Roadside attractions are an essential part of any American road trip. And let’s face it, from the world’s largest buffalo and a palace constructed of corn, to a house shaped like a shoe, a giant blue ox and a troll under a bridge, there’s certainly no shortage of fun and quirky stops along our nation’s highways and byways. But who’d of ever thought that two different locales would vie for the title of the world’s largest twine ball? And what a competition it was! Ultimately the Guinness Book of World Records declared a winner, but the runner up put an interesting spin on it all. The good news is, both are accessible, and they are definitely worth a visit on your travels across the US.
Located about an hour west of Minneapolis, the Darwin twine ball weighs an impressive 8.7 tons and stands 11 feet tall. Francis Johnson began winding the ball of sisal twine in his basement, but today it sits in a Plexiglas covered kiosk in downtown Darwin. It’s pretty easy to find — just take Highway 12 to Darwin, turn south on 1st St, and look for the water tower. The twine ball is located on the corner of William and 1st Streets, right next to the water tower.
There’s no parking lot, but it’s not a busy town so you can usually snag a spot on the street. There’s a curb-cut up to the sidewalk which leads to the twine ball. Although you can’t actually touch the twine ball, you can walk around the kiosk and see it in its entirety.
In back, there’s ramp access up to the twine ball museum and gift shop. Housed in a former railroad station, the museum contains information about Francis Johnson, as well as some of his prized possessions. It also has old town artifacts, railroad timetables, photos and calendars. It’s almost like a little Darwin history museum. And if you want to buy a twine ball hoodie, they have a small gift shop too.
Across the street there is an accessible picnic shelter in the city park. You have to cross over a grassy area to get to the picnic tables on the cement pad, but it’s a level roll. You can kill two birds with one stone at this stop. Not only can you see a quirky roadside attraction, but you can also enjoy a pleasant lunch in the country. And that’s a hard combination to beat!
The Kansas twine ball is definitely off the beaten path, but that’s part of the charm of it all. Located about an hour-and-a-half northwest of Salina in Cawker City, you definitely have to go out of your way to visit this twine ball. It was started by Frank Stoeber in 1953 with sisal twine from his hay bales. Frank had been a bit under the weather and he thought twine winding would be a good way to pass the time. After he recovered, he found he had a new hobby, so he decided to keep it up.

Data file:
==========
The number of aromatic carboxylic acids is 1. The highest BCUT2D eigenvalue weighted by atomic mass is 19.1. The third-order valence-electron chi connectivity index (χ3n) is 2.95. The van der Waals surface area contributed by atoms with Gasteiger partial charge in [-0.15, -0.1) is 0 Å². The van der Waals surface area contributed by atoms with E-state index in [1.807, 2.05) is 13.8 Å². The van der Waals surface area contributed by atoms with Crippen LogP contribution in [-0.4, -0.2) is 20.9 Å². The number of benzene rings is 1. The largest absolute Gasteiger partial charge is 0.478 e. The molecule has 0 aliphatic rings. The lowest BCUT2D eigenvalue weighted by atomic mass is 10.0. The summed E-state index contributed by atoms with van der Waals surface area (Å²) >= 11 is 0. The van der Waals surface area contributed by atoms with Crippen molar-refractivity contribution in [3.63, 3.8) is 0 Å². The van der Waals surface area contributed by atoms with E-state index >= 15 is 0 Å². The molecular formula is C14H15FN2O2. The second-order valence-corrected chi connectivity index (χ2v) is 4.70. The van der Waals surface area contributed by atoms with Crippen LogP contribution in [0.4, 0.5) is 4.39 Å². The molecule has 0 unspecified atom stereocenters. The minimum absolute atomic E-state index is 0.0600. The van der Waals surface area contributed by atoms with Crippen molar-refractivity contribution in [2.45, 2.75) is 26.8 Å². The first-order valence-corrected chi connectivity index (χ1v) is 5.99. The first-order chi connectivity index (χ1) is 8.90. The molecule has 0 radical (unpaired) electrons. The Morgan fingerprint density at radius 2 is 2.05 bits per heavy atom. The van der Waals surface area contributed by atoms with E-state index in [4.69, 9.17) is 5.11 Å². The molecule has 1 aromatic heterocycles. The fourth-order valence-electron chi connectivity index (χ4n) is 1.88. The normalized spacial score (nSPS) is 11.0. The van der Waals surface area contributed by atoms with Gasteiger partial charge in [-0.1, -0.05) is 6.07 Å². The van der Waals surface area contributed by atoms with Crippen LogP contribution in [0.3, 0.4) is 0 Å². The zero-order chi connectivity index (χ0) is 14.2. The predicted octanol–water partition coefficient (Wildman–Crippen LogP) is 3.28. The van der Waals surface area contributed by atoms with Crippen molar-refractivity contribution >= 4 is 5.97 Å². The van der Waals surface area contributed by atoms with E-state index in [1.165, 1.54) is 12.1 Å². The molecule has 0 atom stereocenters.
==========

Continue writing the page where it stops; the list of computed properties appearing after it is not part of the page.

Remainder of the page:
Today the twine ball sits in an open-air pavilion on Highway 24 between Maple Street and Lake Drive. Like Darwin, there’s no parking lot; however there is an accessible street space near the corner of Highway 24 and Lake Street. From there, it’s best to head up Lake Street and cross over the grass and access the twine ball pavilion from the back. The front entrance has a six-inch step, but the rear the step is less pronounced. With a little assistance, wheelchair-users can bump up the back incline and get up-close-and-personal with the twine ball.
Unlike the Darwin rendition, the Cawker City twine ball is still growing. Even though Frank Stoeber is no longer alive, the town residents have taken up his cause. Visitors can also get some twine to add to the ball at the gift shop across the street. Best bet is to walk or roll in the street to get there, as the sidewalks are in disrepair and steep curb-cuts have been cobbled on to them. On the plus side, there isn’t much traffic in this town either.
There is one step up into the gift shop, but volunteers will gladly bring out a length of twine to add to the ball. It all goes into the official tally at the end of the year. Additionally a Twine-A-Thon is held on the third Saturday in August, when they encourage visitors and residents alike to add to the total. As of September 2013 the twine ball weighed nearly 10 tons, but it keeps growing. And don’t forget to purchase your “official twine winder” t-shirt while you’re there. Trust me, you’ll definitely get a lot of questions about it; in fact, it’s a great conversation starter.
Who’s the Winner?
So which twine ball is officially the largest twine ball in the world? Well the Cawker City one was the first to receive the Guinness designation in 1973. Then when Frank Stoeber died in 1974, Francis Johnson kept winding. Five years later, in 1979, Guinness gave the title to the Darwin twine ball. But the Cawker City folks didn’t throw in the towel, and they decided to add to their twine ball. Today the Cawker City twine ball continues to grow, while the Darwin twine ball now bears the tagline “the world’s largest twine ball wound by one man”.
The friendly competition between these two twine balls continues today, at least in the minds of some of the locals. It’s somewhat entertaining to inquire about the rival twine ball, as you’ll certainly be treated to an lively conversation. And that in itself is reason enough to visit these two pieces of Midwestern Americana.
If you Go
Darwin Twine Ball
Cawker City Twine Ball